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GRUPO ÁGUAS DO BRASIL ASSUME OFICIALMENTE CONTROLE DA COMPANHIA DE ÁGUAS E ESGOTO DE NOVA FRIBURGO (Brazil)

Posted by Gilmour Poincaree on January 26, 2009

26/01/2009

A Voz da Serra

PUBLISHED BY ‘A VOZ DA SERRA’

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PUBLISHED BY ‘A VOZ DA SERRA’

Posted in BANKING SYSTEMS, BRASIL, CIDADES, COMÉRCIO - BRASIL, COMMERCE, COMMODITIES MARKET, ECONOMIA - BRASIL, ECONOMIC CONJUNCTURE, ECONOMY, EXPANSÃO ECONÔMICA, FINANCIAL CRISIS 2008/2009, FINANCIAL MARKETS, FLUXO DE CAPITAIS, FUSÕES E/OU INCORPORAÇÕES EMPRESARIAIS, INDÚSTRIAS, INDUSTRIAL PRODUCTION, INDUSTRIES, INFRAESTRUTURA - BRASIL, INTERNATIONAL, O PODER EXECUTIVO MUNICIPAL, ORÇAMENTO MUNICIPAL, OS PREFEITOS, POLÍTICA REGIONAL, PUBLIC SECTOR AND STATE OWNED ENTERPRISES, RECESSION, RESTRUCTURING OF PRIVATE COMPANIES, RESTRUCTURING OF THE PUBLIC SECTOR, SANEAMENTO BÁSICO, THE FLOW OF INVESTMENTS, VEREADORES, WATER | Leave a Comment »

WATER: CALIFORNIA CITIES, AGRICULTURE COMPETE FOR PRECIOUS, DWINDLING RESOURCE (USA)

Posted by Gilmour Poincaree on January 26, 2009

Sunday, January 25, 2009

by Jonah Owen Lamb – Merced Sun-Star

PUBLISHED BY ‘McCLATHY NEWSPAPERS’ (USA)

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PUBLISHED BY ‘McCLATHY NEWSPAPERS’ (USA)

Posted in AGRICULTURE, COMMERCE, COMMODITIES MARKET, ECONOMIC CONJUNCTURE, ECONOMY, ECONOMY - USA, FINANCIAL CRISIS - USA - 2008/2009, FOOD PRODUCTION (human), INDUSTRIAL PRODUCTION - USA, INDUSTRIES, INDUSTRIES - USA, RECESSION, REGULATIONS AND BUSINESS TRANSPARENCY, RESTRUCTURING OF PRIVATE COMPANIES, THE FLOW OF INVESTMENTS, USA, WATER | Leave a Comment »

WILL GEOENGINEERING INNOVATIONS SOLVE GLOBAL WARMING?

Posted by Gilmour Poincaree on January 25, 2009

Saturday, January 24, 2009

by Mike Lyons – Special to the Daily News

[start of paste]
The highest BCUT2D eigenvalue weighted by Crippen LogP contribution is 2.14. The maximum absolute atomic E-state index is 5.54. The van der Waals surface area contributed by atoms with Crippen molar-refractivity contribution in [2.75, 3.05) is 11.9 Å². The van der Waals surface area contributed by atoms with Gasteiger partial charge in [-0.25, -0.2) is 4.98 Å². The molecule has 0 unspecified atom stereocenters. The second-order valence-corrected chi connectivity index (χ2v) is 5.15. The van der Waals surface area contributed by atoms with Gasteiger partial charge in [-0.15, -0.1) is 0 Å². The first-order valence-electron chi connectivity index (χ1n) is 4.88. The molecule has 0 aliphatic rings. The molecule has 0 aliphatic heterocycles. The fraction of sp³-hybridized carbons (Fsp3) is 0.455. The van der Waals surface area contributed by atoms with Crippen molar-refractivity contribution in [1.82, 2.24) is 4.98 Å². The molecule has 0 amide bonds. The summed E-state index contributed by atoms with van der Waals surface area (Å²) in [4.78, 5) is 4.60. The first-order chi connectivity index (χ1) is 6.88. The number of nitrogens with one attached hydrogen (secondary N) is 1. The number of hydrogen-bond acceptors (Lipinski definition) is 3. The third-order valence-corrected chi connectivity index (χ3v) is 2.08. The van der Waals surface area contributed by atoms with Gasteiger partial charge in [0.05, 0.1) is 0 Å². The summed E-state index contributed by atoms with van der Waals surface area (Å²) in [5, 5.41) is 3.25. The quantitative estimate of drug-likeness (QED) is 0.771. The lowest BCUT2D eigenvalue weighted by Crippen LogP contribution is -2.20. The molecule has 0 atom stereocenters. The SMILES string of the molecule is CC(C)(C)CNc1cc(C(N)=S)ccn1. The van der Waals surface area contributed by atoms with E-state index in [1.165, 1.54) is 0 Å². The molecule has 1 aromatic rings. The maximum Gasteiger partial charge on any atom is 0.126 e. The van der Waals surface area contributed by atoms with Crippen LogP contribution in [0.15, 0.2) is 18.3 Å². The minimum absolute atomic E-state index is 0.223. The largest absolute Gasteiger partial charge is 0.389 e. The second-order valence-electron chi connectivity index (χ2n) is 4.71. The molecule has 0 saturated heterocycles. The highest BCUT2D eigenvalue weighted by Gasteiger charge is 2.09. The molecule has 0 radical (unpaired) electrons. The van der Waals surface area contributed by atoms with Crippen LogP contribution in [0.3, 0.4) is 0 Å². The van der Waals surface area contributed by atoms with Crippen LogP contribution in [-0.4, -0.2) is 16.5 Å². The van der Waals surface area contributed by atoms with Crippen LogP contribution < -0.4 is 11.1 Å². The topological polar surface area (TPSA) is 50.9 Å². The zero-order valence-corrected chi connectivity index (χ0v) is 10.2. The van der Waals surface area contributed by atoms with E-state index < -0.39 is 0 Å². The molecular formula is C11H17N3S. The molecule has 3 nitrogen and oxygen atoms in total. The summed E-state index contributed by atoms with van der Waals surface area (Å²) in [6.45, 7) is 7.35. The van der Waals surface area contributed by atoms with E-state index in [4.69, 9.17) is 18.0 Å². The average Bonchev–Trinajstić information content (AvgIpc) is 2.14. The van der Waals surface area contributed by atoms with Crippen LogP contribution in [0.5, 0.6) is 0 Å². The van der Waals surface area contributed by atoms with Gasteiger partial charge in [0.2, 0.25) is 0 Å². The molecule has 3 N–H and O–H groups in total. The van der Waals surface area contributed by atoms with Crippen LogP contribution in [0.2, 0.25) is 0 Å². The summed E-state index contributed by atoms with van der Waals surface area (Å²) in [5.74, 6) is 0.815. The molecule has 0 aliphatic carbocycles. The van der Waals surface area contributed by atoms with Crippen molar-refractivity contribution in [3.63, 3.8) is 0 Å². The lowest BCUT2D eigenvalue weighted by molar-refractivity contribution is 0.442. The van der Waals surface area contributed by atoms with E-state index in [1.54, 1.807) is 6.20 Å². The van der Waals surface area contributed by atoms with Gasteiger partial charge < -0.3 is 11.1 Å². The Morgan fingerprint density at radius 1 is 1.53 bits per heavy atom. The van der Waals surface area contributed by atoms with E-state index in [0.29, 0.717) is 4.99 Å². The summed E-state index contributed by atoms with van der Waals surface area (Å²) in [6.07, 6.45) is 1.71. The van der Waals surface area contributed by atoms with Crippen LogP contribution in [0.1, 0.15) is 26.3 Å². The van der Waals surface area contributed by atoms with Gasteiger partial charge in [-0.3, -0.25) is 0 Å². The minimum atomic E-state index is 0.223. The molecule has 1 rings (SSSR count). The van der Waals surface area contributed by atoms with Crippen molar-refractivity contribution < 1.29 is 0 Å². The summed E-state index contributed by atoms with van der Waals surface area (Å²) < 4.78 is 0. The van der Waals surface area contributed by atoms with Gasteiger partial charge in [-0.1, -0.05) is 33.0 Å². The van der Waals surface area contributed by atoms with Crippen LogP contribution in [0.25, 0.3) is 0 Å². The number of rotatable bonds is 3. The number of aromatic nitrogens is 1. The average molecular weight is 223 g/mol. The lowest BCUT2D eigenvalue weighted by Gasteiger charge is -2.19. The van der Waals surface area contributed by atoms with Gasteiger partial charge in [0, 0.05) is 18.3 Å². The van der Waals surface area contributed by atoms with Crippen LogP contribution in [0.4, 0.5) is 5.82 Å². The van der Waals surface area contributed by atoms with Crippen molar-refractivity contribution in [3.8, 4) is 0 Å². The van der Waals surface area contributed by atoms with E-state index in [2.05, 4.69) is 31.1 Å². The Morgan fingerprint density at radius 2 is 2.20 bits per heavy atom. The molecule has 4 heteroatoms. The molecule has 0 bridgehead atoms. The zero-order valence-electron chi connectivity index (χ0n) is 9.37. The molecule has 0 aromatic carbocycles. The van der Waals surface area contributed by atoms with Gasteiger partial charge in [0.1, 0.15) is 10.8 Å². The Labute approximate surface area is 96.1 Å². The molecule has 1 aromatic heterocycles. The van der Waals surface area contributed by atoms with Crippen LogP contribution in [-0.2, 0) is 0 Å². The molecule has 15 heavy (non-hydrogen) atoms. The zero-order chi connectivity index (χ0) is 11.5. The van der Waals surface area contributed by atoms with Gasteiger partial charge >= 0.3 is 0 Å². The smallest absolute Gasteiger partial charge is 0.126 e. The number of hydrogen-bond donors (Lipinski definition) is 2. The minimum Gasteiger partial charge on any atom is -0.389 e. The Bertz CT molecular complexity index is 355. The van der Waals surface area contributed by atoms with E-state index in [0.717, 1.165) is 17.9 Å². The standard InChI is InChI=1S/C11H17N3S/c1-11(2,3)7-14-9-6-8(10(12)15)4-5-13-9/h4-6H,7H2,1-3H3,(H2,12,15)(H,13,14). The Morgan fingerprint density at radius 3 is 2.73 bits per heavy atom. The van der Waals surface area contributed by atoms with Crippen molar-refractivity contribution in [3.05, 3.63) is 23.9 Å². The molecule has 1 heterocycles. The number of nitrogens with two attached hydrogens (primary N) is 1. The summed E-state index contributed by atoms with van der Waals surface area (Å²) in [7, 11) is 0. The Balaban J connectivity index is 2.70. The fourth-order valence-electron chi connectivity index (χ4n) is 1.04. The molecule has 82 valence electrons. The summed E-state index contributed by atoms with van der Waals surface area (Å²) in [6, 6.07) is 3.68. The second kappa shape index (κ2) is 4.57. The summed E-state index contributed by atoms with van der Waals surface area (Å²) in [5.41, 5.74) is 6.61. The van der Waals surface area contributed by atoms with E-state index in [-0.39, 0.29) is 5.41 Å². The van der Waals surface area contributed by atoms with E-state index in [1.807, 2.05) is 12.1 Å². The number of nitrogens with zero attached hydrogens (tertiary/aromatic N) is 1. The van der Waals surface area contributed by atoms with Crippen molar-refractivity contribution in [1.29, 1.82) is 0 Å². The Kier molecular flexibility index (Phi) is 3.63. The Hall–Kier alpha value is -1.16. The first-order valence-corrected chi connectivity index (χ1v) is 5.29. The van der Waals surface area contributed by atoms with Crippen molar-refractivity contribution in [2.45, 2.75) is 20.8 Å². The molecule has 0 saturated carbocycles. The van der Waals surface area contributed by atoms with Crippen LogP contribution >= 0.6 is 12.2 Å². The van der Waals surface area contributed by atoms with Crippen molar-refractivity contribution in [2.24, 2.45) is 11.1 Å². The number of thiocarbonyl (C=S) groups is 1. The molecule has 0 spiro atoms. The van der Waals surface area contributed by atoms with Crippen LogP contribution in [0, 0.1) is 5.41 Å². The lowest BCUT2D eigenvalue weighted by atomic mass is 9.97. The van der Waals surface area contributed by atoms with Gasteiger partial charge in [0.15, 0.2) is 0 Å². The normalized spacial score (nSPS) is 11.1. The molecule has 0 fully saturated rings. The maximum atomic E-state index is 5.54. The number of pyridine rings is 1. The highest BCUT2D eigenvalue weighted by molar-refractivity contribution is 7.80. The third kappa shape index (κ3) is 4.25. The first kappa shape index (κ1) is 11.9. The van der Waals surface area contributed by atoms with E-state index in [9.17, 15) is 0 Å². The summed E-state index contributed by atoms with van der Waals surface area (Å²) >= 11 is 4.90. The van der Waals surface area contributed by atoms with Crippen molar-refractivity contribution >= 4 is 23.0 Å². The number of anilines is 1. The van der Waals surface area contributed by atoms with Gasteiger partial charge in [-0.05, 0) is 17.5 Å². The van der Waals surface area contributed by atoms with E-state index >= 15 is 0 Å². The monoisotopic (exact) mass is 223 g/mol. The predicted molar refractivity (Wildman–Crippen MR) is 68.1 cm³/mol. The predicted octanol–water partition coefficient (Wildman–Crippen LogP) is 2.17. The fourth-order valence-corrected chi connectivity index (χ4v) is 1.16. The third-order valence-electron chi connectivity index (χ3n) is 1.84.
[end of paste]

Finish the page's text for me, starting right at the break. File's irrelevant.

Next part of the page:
PUBLISHED BY ‘THE PALM BEACH DAILY NEWS’ (USA)

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PUBLISHED BY ‘THE PALM BEACH DAILY NEWS’ (USA)

Posted in AGRICULTURE, ECONOMIC CONJUNCTURE, ECONOMY, ECONOMY - USA, ENVIRONMENT, FINANCIAL CRISIS - USA - 2008/2009, FINANCIAL CRISIS 2008/2009, FINANCIAL MARKETS, GLOBAL WARMING, INDUSTRIAL PRODUCTION, INDUSTRIAL PRODUCTION - USA, INDUSTRIES, INDUSTRIES - USA, INTERNATIONAL, MACROECONOMY, RECESSION, THE FLOW OF INVESTMENTS, USA, WATER | Leave a Comment »

ECOLOGISTS WARN THE PLANET IS RUNNING SHORT OF WATER

Posted by Gilmour Poincaree on January 22, 2009

January 22, 2009

by Leo Lewis in Tokyo

PUBLISHED BY ‘THE TIMES’ (UK)

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PUBLISHED BY ‘THE TIMES’ (UK)

Posted in AGRICULTURE, COMMERCE, COMMODITIES MARKET, ECONOMIC CONJUNCTURE, ECONOMY, ENVIRONMENT, FINANCIAL CRISIS 2008/2009, INDUSTRIAL PRODUCTION, INDUSTRIES, INTERNATIONAL, RECESSION, REGULATIONS AND BUSINESS TRANSPARENCY, RESTRUCTURING OF PRIVATE COMPANIES, RESTRUCTURING OF THE PUBLIC SECTOR, WATER | Leave a Comment »

ALBERTA ORDERS OIL SANDS FIRMS TO CUT WATER USE (Canada)

Posted by Gilmour Poincaree on January 21, 2009

January 20, 2009 at 6:21 PM EST

The Canadian Press

PUBLISHED BY ‘THE GLOBE AND MAIL’ (Canada)

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PUBLISHED BY ‘THE GLOBE AND MAIL’ (Canada)

Posted in BANKING SYSTEMS, CANADA, COMMERCE, COMMODITIES MARKET, ECONOMIC CONJUNCTURE, ECONOMY, ENERGY INDUSTRIES, ENVIRONMENT, FINANCIAL CRISIS 2008/2009, FINANCIAL MARKETS, GLOBAL WARMING, INDUSTRIAL PRODUCTION, INTERNATIONAL, NATURAL GAS, PETROL, POLLUTION, RECESSION, REFINERIES - PETROL/BIOFUELS, REGULATIONS AND BUSINESS TRANSPARENCY, RESTRUCTURING OF PRIVATE COMPANIES, THE FLOW OF INVESTMENTS, WATER | Leave a Comment »

CABINET COMMITTEE ON ECONOMIC AFFAIRS CLEARS DESAL PLANT FOR CHENNAI (India)

Posted by Gilmour Poincaree on January 9, 2009

January 5-11, 2009

PM News Bureau

PUBLISHED BY ‘PROJECTS MONITOR’ (India)

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PUBLISHED BY ‘PROJECTS MONITOR’ (India)

Posted in COMMODITIES MARKET, ECONOMIC CONJUNCTURE, ECONOMY, FINANCIAL CRISIS 2008/2009, FINANCIAL MARKETS, INDIA, INDUSTRIAL PRODUCTION, INDUSTRIES, INTERNATIONAL, RECESSION, REGULATIONS AND BUSINESS TRANSPARENCY, RESTRUCTURING OF THE PUBLIC SECTOR, THE FLOW OF INVESTMENTS, WATER | Leave a Comment »

MPIC SELLING 51% STAKE IN LANDCO (Philippines)

Posted by Gilmour Poincaree on January 7, 2009

02:51:00 01/07/2009

by Elizabeth Sanchez-Lacson – Philippine Daily Inquirer

PUBLISHED BY ‘THE PHILIPPINE DAILY INQUIRER’

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PUBLISHED BY ‘THE PHILIPPINE DAILY INQUIRER’

Posted in COMMODITIES MARKET, ECONOMIC CONJUNCTURE, ECONOMY, FINANCIAL CRISIS 2008/2009, FINANCIAL MARKETS, INDUSTRIAL PRODUCTION, INDUSTRIES, INTERNATIONAL, PHILIPPINES, RECESSION, STOCK MARKETS, THE FLOW OF INVESTMENTS, WATER | Leave a Comment »

MIDDLE CLASS STILL NOT SOLD ON CLIMATE CHANGE

Posted by Gilmour Poincaree on December 22, 2008

December 20, 2008

Stephen Lunn – Social Affairs Writer – THE AUSTRALIAN

PUBLISHED BY ‘THE AUSTRALIAN’

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PUBLISHED BY ‘THE AUSTRALIAN’

Posted in AUSTRALIA, ECONOMIC CONJUNCTURE, ECONOMY, ENVIRONMENT, FINANCIAL CRISIS 2008/2009, RECESSION, WATER | Leave a Comment »